Ralph Appelbaum Associates has designed a new permanent visitor experience for Lincoln Castle marking and celebrating the 800th anniversary of the signing of the Magna Carta.
The consultancy was brought in by Lincolnshire County Council in 2009 and has designed an interpretive exhibition explaining two historic documents, which have changed the course of British history – the Magna Carta and the Charter of the Forest.
When the Magna Carta was sealed in 1215 by King John, the Bishop of Lincoln Hugh of Wells was present and ensured a copy was sent back to the cathedral.
The RAA experience has been coloured by the connected themes of accountability, justice and power, which RAA director of UK operations Phillip Teft says “will help visitors to appreciate the timeless and powerful relevance of the principles that these historic documents set out”.
RAA project lead Patrick Swindell adds that that the exhibition is not divisible by these themes but rather they have acted as “content filters” for the RAA team, used as guiding principles and “reasons for telling stories”.
As visitors enter they are first introduced to the two-storey Great Charter Wall, a transcription of the Magna Carter carved into stone with gold lettering highlighting the four clauses that still stand in modern law today.
Next visitors descend into a 210º ‘Magna Carta in the Round’ cinema where they are taken through a series of films explaining the Magna Carta, the Charter of the Forest and their connection to Lincoln.
The films are split into two chapters and contain “live and animated content, including some historical reenactment and typographic content,” says Swindell.
Finally the exhibition ends with ‘a secure subterranean vault’ where Lincoln’s 1215 copy of the Magna Carta – one of only four copies in existence – sits with The Charter of the Forest and a third ‘guest document’ which will be rotated, borrowed from Lincoln Cathedral’s Archives and other national collections.
Sound artist Charlie Morrow has created a soundscape based on Georgian chants, which echoes around the space “enhancing its reverential and resonant quality”, according to RAA.
RAA says it has also developed a separate “interpretive tour” of the castle’s 19th century prison, which will allow visitors to “meet” wardens, matrons and governors, who will be brought to life through AV displays.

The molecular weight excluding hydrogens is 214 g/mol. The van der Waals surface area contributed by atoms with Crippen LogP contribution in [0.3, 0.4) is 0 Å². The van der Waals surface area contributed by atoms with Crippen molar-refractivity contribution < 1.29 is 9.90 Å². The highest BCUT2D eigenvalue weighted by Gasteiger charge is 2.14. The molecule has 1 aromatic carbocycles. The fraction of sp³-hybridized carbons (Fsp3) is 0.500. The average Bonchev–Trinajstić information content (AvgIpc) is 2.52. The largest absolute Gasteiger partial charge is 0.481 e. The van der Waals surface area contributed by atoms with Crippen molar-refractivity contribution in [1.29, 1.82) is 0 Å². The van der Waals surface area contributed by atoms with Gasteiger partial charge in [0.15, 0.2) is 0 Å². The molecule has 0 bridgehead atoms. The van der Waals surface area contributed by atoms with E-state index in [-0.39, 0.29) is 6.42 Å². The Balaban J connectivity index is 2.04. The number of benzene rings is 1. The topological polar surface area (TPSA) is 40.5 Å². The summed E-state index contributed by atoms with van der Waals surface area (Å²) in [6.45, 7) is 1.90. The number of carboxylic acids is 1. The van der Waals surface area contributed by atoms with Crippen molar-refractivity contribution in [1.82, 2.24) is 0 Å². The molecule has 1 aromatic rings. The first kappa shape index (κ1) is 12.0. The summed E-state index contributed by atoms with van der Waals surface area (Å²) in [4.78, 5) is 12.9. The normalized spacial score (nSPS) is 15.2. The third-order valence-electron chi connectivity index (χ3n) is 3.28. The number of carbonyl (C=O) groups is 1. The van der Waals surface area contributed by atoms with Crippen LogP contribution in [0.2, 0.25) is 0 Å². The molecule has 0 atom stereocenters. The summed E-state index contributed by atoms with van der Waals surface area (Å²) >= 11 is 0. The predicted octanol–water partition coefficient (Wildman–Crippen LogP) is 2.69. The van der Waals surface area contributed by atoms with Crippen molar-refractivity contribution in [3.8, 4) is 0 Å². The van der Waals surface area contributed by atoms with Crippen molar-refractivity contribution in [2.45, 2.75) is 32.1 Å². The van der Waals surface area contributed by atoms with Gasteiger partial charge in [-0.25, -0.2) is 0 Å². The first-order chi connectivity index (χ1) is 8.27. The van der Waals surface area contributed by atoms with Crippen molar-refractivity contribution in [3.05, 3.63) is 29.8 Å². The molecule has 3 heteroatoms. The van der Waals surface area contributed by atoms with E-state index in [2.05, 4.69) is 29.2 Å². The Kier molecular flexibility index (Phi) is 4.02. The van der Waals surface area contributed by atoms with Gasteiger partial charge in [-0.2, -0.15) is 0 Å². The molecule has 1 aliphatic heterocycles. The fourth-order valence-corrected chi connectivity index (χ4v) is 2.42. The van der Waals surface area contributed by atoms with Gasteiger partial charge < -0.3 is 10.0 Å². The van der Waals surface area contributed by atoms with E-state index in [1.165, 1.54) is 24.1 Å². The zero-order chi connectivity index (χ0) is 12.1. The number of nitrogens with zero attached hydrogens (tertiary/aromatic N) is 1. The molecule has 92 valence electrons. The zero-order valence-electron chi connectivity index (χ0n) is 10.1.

“Projections are triggered by visitors’ proximity and because the soundscape is 3D you hear people moving past you, which guides you into a room. When you enter a room there might be someone like a projected prisoner who tells you how long he’s been there,” the consultancy says.
Visitors can also walk into staff rooms where Swindell says furniture has been recreated but table-tops swapped out for touch screen surfaces.
“They become interactive desks where the interface unlocks the content from diaries. From these photographs fall out, they animate and you start to experience a mini-vignette”
In the governor’s room windows have been turned into a “switchable foil” so that they can change from clear to frosted when the governor is projected onto them.
A soundscape by Morrow of shuffling footsteps, low voices, doors closing and keys jangling will fill the atrium while cells in both the male and female wings of the prison have been recreated in detail to communicate the sparse experience of prison life.
The prison also contains the only remaining Separate System prison chapel in the world and it retains the original compartmentalised wooden pews.
Here the soundscape is directional, “so it sounds like the chaplain is delivering a sermon to you and then to the next person in turn. It’s as though he’s turning his head while speaking but you can’t see him”
Across the entire Lincoln Castle site RAA has used design to try and orientate visitors, highlight views across the city from the castle walls.
Lincoln Castle Revealed opens to the public on 1 April.